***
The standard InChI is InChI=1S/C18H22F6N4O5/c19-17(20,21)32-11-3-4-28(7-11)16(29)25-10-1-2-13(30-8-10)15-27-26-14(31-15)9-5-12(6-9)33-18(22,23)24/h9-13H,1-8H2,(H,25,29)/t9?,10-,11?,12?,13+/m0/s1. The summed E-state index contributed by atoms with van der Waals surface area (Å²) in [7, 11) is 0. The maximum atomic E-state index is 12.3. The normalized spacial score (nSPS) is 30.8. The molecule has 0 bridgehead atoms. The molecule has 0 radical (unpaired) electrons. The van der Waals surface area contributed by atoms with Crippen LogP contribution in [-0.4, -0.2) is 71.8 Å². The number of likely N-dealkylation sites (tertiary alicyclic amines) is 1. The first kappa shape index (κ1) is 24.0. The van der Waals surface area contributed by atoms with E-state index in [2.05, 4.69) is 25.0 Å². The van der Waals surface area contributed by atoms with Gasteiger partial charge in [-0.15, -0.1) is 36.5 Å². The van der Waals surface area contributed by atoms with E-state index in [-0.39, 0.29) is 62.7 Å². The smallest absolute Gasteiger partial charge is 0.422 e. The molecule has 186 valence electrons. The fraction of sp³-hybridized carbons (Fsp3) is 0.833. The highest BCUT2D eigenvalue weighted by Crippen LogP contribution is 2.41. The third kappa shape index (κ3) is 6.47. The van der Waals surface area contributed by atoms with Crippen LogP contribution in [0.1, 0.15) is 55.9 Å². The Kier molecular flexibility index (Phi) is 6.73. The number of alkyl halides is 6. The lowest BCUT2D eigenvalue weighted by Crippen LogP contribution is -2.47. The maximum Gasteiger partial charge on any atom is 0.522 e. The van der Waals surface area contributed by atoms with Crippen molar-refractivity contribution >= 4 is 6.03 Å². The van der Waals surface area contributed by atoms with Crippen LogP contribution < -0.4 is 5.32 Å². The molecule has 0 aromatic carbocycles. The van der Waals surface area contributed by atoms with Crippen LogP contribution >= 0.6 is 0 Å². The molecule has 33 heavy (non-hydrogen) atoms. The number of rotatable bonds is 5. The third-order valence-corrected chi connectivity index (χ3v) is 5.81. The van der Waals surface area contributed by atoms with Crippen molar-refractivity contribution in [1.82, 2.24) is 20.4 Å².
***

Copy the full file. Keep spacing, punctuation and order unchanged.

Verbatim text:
The standard InChI is InChI=1S/C18H22F6N4O5/c19-17(20,21)32-11-3-4-28(7-11)16(29)25-10-1-2-13(30-8-10)15-27-26-14(31-15)9-5-12(6-9)33-18(22,23)24/h9-13H,1-8H2,(H,25,29)/t9?,10-,11?,12?,13+/m0/s1. The summed E-state index contributed by atoms with van der Waals surface area (Å²) in [7, 11) is 0. The maximum atomic E-state index is 12.3. The normalized spacial score (nSPS) is 30.8. The molecule has 0 bridgehead atoms. The molecule has 0 radical (unpaired) electrons. The van der Waals surface area contributed by atoms with Crippen LogP contribution in [-0.4, -0.2) is 71.8 Å². The number of likely N-dealkylation sites (tertiary alicyclic amines) is 1. The first kappa shape index (κ1) is 24.0. The van der Waals surface area contributed by atoms with E-state index in [2.05, 4.69) is 25.0 Å². The van der Waals surface area contributed by atoms with Gasteiger partial charge in [-0.15, -0.1) is 36.5 Å². The van der Waals surface area contributed by atoms with E-state index in [-0.39, 0.29) is 62.7 Å². The smallest absolute Gasteiger partial charge is 0.422 e. The molecule has 186 valence electrons. The fraction of sp³-hybridized carbons (Fsp3) is 0.833. The highest BCUT2D eigenvalue weighted by Crippen LogP contribution is 2.41. The third kappa shape index (κ3) is 6.47. The van der Waals surface area contributed by atoms with Crippen LogP contribution in [0.1, 0.15) is 55.9 Å². The Kier molecular flexibility index (Phi) is 6.73. The number of alkyl halides is 6. The lowest BCUT2D eigenvalue weighted by Crippen LogP contribution is -2.47. The maximum Gasteiger partial charge on any atom is 0.522 e. The van der Waals surface area contributed by atoms with Crippen molar-refractivity contribution >= 4 is 6.03 Å². The van der Waals surface area contributed by atoms with Crippen LogP contribution < -0.4 is 5.32 Å². The molecule has 0 aromatic carbocycles. The van der Waals surface area contributed by atoms with Crippen LogP contribution >= 0.6 is 0 Å². The molecule has 33 heavy (non-hydrogen) atoms. The number of rotatable bonds is 5. The third-order valence-corrected chi connectivity index (χ3v) is 5.81. The van der Waals surface area contributed by atoms with Crippen molar-refractivity contribution in [1.82, 2.24) is 20.4 Å².